How to Teach English Through Popular Songs—For Middle School, High School and Adults

An effective and fun way to teach English to English language learners is through popular songs! Students are usually highly motivated to learn the lyrics of music they recognize and like. Songs are easy and effective ways to teach your students English vocabulary, idioms, and figurative language. They can also be used to help teach prefixes, suffixes, contractions, and parts of speech such as verbs and adjectives. You can even use them to teach English slang and jargon.

Sometimes I notice my middle school students humming or tapping along to popular songs that are played after our school’s morning announcements, but they often don’t have a clue as to what the words in the song are or mean. They just enjoy the beat and tune. I seize this opportunity to teach them English through the lyrics!

After they understand the lyrics, their appreciation for these songs reaches a whole new level. They can now not just listen to the songs, but also sing along. This pumps their confidence and motivates them to keep learning English!

Look for Songs with These Characteristics:

  • popular songs, especially ones you’ve noticed your students like
  • a catchy melody and rhythm
  • the singer sings at a slower pace (not too fast)
  • a clear message, such as “never give up” or “a real friend doesn’t walk away”
  • meaningful lyrics your students can relate to, such as feeling alone, loving somebody, or wanting to rise above your circumstances
  • rich vocabulary
  • repetition of words and phrases
  • English idioms and figurative language
  • appropriate content

Once I have selected a song to teach my class, I follow this process:

1. Find the Song Lyrics

I look for the song lyrics online.

2. Cut and Paste the Lyrics

After I find the lyrics online, I cut and paste them onto a Word document.

Tips:

  • enlarge the font as needed
  • leave sufficient space between the lines to facilitate students’ ability to follow along and to jot down notes if they want to
  • insert images for key words and phrases

See the sample below!

3. Find a Video with the Lyrics Written Out

I look for a video for the song on YouTube – preferably with vivid images and with the lyrics spelled out – and make sure the lyrics on the video match the ones I saved on my Word document.

4. Make Copies

I make enough copies for my class. If I can’t use a color printer, I use a light shade of colored paper so the words are clearly legible.

5. Hand Them Out

I distribute the paper copies to my students.

6. Teach Key Words

I point out and teach key vocabulary or phrases from the lyrics and allow students to locate them and highlight them on their copies, as I display my copy on the large screen with my document camera.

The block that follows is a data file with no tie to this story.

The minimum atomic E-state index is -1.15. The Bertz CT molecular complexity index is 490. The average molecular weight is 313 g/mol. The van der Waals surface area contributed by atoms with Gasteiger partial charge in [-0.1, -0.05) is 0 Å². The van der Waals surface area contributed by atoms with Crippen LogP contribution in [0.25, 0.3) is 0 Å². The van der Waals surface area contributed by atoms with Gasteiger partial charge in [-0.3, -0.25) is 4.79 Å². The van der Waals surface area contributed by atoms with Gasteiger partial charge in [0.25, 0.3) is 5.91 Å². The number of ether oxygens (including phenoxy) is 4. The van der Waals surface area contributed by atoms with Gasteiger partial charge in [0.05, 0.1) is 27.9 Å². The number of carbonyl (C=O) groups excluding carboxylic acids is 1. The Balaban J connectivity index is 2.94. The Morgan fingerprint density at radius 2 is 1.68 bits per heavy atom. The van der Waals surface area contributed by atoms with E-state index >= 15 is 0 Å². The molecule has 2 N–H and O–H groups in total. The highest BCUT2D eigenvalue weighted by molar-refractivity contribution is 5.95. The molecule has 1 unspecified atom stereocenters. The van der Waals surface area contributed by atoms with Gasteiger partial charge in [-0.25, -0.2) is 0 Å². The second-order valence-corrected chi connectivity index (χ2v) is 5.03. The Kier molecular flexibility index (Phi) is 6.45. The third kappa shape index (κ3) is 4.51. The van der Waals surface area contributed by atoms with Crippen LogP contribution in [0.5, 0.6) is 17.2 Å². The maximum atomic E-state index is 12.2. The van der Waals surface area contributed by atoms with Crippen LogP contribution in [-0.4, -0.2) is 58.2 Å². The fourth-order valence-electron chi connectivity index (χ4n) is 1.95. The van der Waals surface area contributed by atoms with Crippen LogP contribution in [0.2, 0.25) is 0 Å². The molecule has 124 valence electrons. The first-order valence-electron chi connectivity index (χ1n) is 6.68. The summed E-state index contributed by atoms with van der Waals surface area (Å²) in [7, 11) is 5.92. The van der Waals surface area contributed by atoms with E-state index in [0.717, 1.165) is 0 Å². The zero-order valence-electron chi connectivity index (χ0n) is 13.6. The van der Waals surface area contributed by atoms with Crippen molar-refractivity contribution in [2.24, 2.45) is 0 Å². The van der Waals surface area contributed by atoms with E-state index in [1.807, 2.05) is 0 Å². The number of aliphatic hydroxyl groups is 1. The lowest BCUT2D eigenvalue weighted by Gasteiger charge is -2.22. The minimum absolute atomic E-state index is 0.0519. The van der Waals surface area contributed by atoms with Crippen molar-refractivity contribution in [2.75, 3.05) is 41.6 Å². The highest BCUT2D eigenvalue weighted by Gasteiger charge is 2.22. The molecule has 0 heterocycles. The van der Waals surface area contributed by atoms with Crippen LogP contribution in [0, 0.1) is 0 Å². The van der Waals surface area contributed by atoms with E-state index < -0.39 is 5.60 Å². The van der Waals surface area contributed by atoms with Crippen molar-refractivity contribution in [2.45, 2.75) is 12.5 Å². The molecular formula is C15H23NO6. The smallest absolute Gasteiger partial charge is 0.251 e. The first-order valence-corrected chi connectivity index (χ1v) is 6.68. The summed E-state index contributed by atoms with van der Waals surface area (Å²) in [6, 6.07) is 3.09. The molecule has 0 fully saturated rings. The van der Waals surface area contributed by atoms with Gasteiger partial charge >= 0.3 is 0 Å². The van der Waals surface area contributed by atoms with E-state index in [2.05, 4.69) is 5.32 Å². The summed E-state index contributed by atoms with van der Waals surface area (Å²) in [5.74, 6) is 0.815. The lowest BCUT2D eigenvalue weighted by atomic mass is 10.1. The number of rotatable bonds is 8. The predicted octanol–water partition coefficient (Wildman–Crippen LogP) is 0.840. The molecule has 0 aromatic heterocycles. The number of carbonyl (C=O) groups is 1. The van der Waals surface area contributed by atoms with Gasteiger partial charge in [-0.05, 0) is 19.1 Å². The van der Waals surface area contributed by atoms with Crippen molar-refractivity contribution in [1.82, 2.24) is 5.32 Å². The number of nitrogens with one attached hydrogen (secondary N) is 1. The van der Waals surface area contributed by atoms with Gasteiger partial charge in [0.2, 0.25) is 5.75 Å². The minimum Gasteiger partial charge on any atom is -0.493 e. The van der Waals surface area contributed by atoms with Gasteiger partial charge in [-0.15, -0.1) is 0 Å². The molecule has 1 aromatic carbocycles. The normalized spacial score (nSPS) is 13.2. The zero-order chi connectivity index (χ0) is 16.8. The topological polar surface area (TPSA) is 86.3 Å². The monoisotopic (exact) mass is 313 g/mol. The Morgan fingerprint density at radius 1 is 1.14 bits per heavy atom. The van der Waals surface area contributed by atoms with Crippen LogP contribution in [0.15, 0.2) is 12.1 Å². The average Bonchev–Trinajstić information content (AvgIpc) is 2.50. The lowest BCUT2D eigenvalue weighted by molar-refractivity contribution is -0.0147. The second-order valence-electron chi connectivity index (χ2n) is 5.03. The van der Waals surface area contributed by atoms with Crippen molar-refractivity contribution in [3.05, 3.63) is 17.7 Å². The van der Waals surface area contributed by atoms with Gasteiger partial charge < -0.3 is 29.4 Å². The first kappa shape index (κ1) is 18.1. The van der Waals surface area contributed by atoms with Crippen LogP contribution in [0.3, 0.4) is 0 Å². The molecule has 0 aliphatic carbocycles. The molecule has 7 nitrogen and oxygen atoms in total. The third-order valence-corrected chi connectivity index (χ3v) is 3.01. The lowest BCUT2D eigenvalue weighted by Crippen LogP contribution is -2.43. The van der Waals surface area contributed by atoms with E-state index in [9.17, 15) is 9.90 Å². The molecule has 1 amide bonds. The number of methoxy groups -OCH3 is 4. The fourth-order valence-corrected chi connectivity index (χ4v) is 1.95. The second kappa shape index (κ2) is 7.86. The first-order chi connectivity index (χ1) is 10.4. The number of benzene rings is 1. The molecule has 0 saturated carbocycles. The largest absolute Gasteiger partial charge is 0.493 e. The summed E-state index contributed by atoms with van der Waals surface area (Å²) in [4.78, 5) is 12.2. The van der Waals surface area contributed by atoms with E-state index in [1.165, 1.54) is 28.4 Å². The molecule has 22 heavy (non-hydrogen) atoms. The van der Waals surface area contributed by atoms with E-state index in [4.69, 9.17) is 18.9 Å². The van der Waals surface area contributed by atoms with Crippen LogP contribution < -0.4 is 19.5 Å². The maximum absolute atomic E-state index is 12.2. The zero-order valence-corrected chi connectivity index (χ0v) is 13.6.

7. Engage Students in Dialogue

We talk about what the lyrics mean, line by line. Since we have already reviewed the key words and phrases, students are able to readily participate in dialogue about what the lyrics mean. I jot down additional words and pictures on my copy as needed – projected on the large screen – to help facilitate understanding.

8. Share Interesting Facts About the Singer or Band

I might give my students a little bit of background on the singer or band. For example, I may share that this song was already popular when I was in high school and that I used to listen to it. Or I might share that the singer is blind or taught himself how to play the piano.

9. Play the Song Video

I play the video of the song for students to listen and catch the melody and beat.

10. Replay the Song Video

I play the video again, this time for students to sing along!

Have Fun With It

It may sound like many steps, but once you get into the groove of it, it’s super easy and fun, especially if you enjoy being creative. I try to introduce a new song every Friday—my students really look forward to it!

The songs you choose and the key words/phrases you select within each song will depend entirely on your class.

I currently teach middle school students that are within their first few years of learning English, so I select songs with pretty basic vocabulary and with idioms and figurative language that aren’t too difficult.

I also upload all song videos with lyrics onto my school webpage so that students can watch them even from home.

If you haven’t used popular songs in your classroom to help your English language students learn English, I hope you’ll give it a try. Your students will surely be motivated to listen and follow along. Even if some of them don’t sing along, they are grasping the meanings of words in a way that is likely to register.

Your students will likely replay the lyrics in their minds as they leave your classroom, and even sing them aloud in the hallways and at home. This repetition helps them retain the words and phrases you’ve taught them, which is your ultimate goal!